Saturday, November 15, 2014

Arrrgggh, stupid mistakes in good books

I'm currently reading a book called 'The Terror'.  It's about the Sir Captain John Franklin's attempt to find, and navigate through, the northwest passage in 1845-1847.  The expedition not-so-mysteriously disappeared, due to a wide variety of horrible things that happened to sailors and explorers back then.  They just found one of the ships back in September.  The author has fictionalized the entire thing, taking a great deal of the known facts, adding in a demonic polar bear from Inuit legends, and turning it into a cracking good read (and, is being turned into a series for AMC).

Horrible things happen, and keep on happening, as these two ships full of British sailors try to survive with dwindling supplies, horrific conditions, and a monster that is much more than they can cope with.  It's been fantastic, except for this last little bit.

Spoiler alert, if anybody plans on reading this book, don't read any further.

Okay, the supplies are nearly gone, the coal for heat is nearly gone, and the ships are so banged up, even if the ice wasn't likely to last through the summer, they wouldn't float anyways.  The new commander of the expedition (after Sir Captain John asshole get's his head crunched off like a cheeto) is discussing with the remaining officers and experts about their best course of action.  They measure the pros and cons of staying where they are and dying, or trying to walk 1000 miles to the nearest civilization so they can die during the attempt.  The meeting breaks up, and a steward walks up the captain, and tells him something he read from the multiple-volume journal of James Ross, a much-vaunted arctic explorer that came through the same general area this expedition currently was in.  This steward tells the captain that, just a few short years ago, James Ross left several small camps with food and boats all around the area, and that one was just 25 miles away.  He went on to tell the captain that James Ross' journal included elaborate details on arctic survival including how to make igloos, hunting and fishing on the ice, and how best to become friends with the local native tribes.  The captain politely thanked the steward for telling him all this (being righteously pissed off because an underling was giving him unsolicited advice on life or death matters) and dismissed him.  Then he pulled the volumes down off the shelf and read them.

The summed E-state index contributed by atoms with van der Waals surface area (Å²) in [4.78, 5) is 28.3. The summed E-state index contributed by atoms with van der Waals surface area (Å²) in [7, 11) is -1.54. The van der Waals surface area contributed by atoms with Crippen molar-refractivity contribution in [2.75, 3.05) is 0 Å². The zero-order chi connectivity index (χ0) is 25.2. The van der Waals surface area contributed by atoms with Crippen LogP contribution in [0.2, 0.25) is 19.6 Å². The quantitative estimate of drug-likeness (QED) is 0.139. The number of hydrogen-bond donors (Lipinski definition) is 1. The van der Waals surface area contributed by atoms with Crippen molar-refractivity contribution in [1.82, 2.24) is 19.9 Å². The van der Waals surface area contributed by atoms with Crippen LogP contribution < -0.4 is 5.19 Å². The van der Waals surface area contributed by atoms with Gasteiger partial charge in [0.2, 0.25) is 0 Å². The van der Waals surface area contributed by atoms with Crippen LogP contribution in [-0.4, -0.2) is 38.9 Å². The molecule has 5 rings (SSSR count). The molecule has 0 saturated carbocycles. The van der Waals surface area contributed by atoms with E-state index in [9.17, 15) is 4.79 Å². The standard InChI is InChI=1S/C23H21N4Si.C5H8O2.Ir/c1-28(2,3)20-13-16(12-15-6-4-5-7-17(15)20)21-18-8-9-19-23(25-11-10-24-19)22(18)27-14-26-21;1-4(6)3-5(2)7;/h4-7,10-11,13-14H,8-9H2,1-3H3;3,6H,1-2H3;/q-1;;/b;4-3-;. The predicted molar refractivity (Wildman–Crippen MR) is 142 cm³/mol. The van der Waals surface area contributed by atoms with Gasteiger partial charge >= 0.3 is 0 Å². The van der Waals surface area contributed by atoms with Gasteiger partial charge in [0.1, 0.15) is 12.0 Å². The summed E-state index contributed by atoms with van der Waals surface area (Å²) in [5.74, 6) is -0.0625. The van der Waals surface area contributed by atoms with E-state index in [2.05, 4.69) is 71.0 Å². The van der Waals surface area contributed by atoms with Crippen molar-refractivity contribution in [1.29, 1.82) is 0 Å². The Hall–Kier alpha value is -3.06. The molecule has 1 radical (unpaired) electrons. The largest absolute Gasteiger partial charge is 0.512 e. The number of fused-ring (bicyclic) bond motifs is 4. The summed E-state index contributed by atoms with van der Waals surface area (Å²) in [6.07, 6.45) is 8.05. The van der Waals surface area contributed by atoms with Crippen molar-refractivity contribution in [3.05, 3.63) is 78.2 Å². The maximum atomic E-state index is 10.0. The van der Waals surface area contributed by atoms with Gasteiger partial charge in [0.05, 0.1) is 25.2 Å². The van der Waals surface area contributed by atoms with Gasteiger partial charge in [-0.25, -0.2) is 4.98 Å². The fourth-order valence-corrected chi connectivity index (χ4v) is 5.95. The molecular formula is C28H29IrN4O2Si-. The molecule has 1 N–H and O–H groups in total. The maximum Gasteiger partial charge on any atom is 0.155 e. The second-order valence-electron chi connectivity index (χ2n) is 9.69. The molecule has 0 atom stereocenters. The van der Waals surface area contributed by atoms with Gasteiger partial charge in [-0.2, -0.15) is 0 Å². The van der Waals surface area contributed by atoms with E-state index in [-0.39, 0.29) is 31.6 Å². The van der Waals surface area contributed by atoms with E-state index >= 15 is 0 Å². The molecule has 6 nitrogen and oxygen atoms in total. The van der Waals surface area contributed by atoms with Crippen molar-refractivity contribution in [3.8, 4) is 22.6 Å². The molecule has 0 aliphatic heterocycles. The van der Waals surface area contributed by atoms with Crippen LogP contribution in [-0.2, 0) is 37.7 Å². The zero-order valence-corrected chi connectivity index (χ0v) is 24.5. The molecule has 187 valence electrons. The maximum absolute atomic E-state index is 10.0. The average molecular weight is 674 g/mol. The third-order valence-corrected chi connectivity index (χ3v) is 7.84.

That is what made me mad.  The captain not only did, apparently, read any of the previous explorers journal BEFORE he went on this trip, during the two years these two ships full of 50+ officers (who all had to be able to read) and 100+ sailors (who were, granted, unlikely to be able to read) were stuck on the ice with LITERALLY nothing to do BUT read, nobody, but NOBODY, thought to read his James Ross asshole's fricking multi-volume journal (which were in the 100+ books the ships libraries), until this steward got bored enough to think 'Hey, the journal of the last white asshole to make it to this part of the world.  Maybe he knows something about this area.'

That is what really has me cheesed off.

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